Nomadness Report – Issue 8
Overload won this week, though I did do a burst of writing in the form of a detailed blog post about nickel generators (including this publication). In a self-referential twist, one of said nickel generators then demanded a huge block of my time, and now it’s Friday night already.
Since #7 was a standard deviation or so above mean issue length, I’m going to consider that sufficient excu- er, rationale for compensating with a thin one this week.
We’ll indulge in a couple of useful bits of terminology, address queued corrections, updates, and questions related to topics in previous issues… then wrap it up with a look at some substantial modifications to the cockpit and arch structures that got underway today after over a year of planning.
This is such a universally useful concept, inevitably appearing in future issues of this publication, that I need to ensure it’s part of our shared lingo.
Wiktionary offers this etymology: “probably coined by Carlin Vieri in his time at the MIT AI Lab (1993-8), based on an episode of The Ren and Stimpy Show.” Basically, it refers to the all-too-common scenario of trying to solve a problem, which requires you to solve another problem, which can’t be solved until you solve another problem… and so on, sometimes with such deep recursion that you forget the original problem.
My minor incidence of it today was needing to clear the arch in anticipation of a meeting with Rick Wesley (stainless welding guru), requiring me to lower Nomadling… which was difficult due to corrosion on one of the stainless ratchet straps. I lubed that, but launching the dink was then annoying since one of the Dinghy Dogs has a slow leak and hung in the water, so I tied it to the dock and started to pump it up… revealing a split in the hose associated with the cheap foot pump, prompting me to replace a sloppy repair job that I had done earlier with the butt end of a roll of tape. I chased down some fresh Rescue Tape, did the fix, pumped it up, and went back to preparing the arch region for solar panel measurements.
This isn’t the best example, since the side trip wasn’t truly in the critical path to the central task, but it’s fairly typical of a day working around boats (or computers, or network administration, or microprocessor design… or anything, really).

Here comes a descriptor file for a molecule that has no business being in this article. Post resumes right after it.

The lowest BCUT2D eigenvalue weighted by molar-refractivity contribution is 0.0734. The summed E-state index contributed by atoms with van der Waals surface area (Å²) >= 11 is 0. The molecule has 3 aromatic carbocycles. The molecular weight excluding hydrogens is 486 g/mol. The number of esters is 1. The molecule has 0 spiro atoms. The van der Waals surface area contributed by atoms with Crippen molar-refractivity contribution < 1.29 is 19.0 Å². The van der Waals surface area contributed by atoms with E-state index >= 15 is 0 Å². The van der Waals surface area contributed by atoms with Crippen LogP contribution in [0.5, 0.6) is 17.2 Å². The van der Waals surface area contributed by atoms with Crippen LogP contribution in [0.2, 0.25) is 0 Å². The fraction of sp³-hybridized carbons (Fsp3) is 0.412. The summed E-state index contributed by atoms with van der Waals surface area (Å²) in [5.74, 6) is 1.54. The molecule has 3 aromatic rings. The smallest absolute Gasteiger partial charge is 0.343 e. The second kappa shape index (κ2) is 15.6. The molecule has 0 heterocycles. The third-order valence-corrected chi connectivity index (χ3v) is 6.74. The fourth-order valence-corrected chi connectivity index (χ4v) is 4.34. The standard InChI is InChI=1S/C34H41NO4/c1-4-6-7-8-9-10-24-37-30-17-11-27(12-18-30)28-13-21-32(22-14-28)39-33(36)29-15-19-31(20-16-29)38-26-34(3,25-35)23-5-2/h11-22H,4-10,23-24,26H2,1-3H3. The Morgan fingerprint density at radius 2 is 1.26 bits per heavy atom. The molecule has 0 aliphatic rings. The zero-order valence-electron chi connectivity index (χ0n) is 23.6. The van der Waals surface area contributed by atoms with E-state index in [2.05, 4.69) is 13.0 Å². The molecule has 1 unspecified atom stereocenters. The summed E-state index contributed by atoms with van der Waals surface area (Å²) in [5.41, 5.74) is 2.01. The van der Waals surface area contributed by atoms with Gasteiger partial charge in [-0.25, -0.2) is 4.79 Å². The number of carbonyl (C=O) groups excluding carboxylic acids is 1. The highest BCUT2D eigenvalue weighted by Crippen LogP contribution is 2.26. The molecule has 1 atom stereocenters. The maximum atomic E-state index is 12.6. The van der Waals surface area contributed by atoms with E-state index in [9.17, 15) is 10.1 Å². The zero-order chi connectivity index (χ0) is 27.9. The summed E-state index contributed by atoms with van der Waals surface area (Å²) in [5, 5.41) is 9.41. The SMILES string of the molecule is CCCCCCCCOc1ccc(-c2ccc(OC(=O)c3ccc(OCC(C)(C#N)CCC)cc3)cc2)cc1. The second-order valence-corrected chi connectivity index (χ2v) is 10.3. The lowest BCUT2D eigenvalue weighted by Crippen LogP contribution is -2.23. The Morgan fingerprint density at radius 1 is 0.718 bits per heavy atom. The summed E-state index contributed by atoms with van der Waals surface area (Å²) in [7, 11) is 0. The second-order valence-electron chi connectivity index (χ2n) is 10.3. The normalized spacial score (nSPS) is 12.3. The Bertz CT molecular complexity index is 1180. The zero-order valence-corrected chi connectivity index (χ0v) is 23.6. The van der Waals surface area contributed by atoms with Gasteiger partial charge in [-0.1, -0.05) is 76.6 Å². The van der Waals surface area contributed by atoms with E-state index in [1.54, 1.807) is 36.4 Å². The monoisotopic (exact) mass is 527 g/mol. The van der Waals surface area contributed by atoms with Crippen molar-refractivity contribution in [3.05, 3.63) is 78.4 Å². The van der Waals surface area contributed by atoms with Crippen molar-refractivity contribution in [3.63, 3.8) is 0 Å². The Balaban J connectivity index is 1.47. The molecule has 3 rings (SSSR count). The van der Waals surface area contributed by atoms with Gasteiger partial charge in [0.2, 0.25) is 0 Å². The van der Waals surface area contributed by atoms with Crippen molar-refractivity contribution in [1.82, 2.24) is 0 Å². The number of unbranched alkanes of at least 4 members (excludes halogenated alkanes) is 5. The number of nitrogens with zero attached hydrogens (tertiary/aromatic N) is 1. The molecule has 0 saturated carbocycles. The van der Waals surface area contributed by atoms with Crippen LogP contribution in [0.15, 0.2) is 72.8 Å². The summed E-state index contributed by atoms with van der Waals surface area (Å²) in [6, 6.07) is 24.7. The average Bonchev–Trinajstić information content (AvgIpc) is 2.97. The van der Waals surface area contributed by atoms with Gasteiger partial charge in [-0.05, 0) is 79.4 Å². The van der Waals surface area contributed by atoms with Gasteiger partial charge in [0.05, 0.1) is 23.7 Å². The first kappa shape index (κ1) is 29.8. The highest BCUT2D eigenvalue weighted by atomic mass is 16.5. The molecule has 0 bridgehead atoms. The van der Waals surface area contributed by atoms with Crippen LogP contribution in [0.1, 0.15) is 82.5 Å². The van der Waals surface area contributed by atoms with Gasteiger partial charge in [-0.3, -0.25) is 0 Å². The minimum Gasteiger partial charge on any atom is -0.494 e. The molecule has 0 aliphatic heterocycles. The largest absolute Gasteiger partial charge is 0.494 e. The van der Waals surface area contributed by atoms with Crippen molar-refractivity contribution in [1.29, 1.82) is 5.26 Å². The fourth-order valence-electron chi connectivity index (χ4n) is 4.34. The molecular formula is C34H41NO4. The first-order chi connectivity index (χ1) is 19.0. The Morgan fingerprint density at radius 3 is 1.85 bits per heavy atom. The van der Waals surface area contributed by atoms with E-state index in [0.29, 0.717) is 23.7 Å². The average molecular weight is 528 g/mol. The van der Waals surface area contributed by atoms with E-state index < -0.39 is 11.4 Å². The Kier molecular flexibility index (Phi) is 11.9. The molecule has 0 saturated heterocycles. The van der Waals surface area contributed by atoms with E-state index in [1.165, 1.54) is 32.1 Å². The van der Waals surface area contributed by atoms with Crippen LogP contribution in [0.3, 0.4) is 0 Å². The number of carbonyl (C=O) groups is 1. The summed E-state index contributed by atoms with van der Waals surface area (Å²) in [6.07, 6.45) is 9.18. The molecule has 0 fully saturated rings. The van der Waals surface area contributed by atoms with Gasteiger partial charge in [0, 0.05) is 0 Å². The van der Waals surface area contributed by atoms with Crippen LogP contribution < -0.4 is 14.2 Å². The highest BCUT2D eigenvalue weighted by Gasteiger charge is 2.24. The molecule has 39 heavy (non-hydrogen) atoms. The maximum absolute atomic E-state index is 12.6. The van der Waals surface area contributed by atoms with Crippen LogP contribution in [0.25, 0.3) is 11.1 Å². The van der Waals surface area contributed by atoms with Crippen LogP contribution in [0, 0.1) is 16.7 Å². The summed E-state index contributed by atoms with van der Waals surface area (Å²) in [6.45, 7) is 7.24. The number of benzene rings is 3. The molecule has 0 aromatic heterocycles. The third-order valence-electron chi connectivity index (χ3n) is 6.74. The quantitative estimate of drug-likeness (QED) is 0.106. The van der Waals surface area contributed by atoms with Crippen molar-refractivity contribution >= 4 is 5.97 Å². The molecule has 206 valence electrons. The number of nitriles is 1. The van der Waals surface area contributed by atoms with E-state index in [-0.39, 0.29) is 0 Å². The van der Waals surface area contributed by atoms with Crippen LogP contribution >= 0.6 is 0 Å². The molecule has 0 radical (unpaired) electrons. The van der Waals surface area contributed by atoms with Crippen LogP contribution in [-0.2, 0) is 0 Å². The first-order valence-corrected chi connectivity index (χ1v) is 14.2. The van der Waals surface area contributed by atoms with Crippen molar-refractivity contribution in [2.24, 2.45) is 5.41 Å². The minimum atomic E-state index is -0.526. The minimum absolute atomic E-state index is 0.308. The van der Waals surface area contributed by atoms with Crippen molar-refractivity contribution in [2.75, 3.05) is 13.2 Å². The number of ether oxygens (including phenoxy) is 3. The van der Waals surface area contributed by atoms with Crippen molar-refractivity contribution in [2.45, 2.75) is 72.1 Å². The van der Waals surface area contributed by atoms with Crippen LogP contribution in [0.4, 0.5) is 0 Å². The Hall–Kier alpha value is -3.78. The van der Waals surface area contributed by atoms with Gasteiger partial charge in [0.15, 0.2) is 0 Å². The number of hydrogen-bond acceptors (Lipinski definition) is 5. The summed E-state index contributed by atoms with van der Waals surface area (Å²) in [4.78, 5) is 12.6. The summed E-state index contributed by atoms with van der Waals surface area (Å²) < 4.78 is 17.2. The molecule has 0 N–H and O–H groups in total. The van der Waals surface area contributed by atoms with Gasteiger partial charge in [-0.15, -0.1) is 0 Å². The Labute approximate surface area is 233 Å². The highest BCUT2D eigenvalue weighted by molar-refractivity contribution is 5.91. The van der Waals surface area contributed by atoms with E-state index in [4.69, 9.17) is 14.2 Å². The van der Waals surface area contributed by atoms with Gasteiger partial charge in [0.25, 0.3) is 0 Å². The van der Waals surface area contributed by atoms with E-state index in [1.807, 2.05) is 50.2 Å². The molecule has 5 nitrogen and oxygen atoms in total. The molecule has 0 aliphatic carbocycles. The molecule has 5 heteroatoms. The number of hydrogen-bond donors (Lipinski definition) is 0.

If you Google “yak shaving,” you’ll find this entry from Seth Godin’s blog and another by Joi Ito. It’s a handy term to keep around.
Updates on Previous Issues
In Issue 6, in the article about mounting curtains with neodymium magnets, I mentioned .75” diameter double-stick foam tape. I indicated that it was not ideal for stepped surfaces, and would now like to add that it is completely useless in this environment… the heat of a sunny day softens the adhesive. Not recommended.
In response to the special issue on the Polaris mobile lab (Issue #5), a couple of folks mentioned an alternative to the flimsy Melamine “Shower Board” that I used. It’s called IdeaPaint, and converts any surface into a dry erase board. I have not tried this, but will definitely do so the next time I find myself creating workspace (maybe even aboard, if there’s a large enough blank surface in the lab region).
Mobile Lab Q&A
Issue #5 generated quite a bit of interest, and not surprisingly a few follow-up questions. Here are some from Steve Stroh:
Do you leave it on wheels during extended parking sessions, or do you have jacks?
There are two struts that swing down from the stern, coarsely positioned by pins and external wood pads. I then crank the tongue jack to the point that these take a good bit of load, putting the whole thing on a tripod and making it less wobbly as I move around.
How much did it end up weighing?
I forgot to check, although a little back-and-forth with my Sherline Trailer Scale should give a reasonable approximation.
Can the generator power all the shop tools (one at a time, obviously), or do you require shore power for anything heavy duty like a table saw?
I’ve been pleasantly surprised by the generator, which I’ve tested with table saw and drill press under load, as well as the air compressor. The system was designed to use 30A shore power, though at the moment the building it’s in only has 15. It hasn’t been a problem.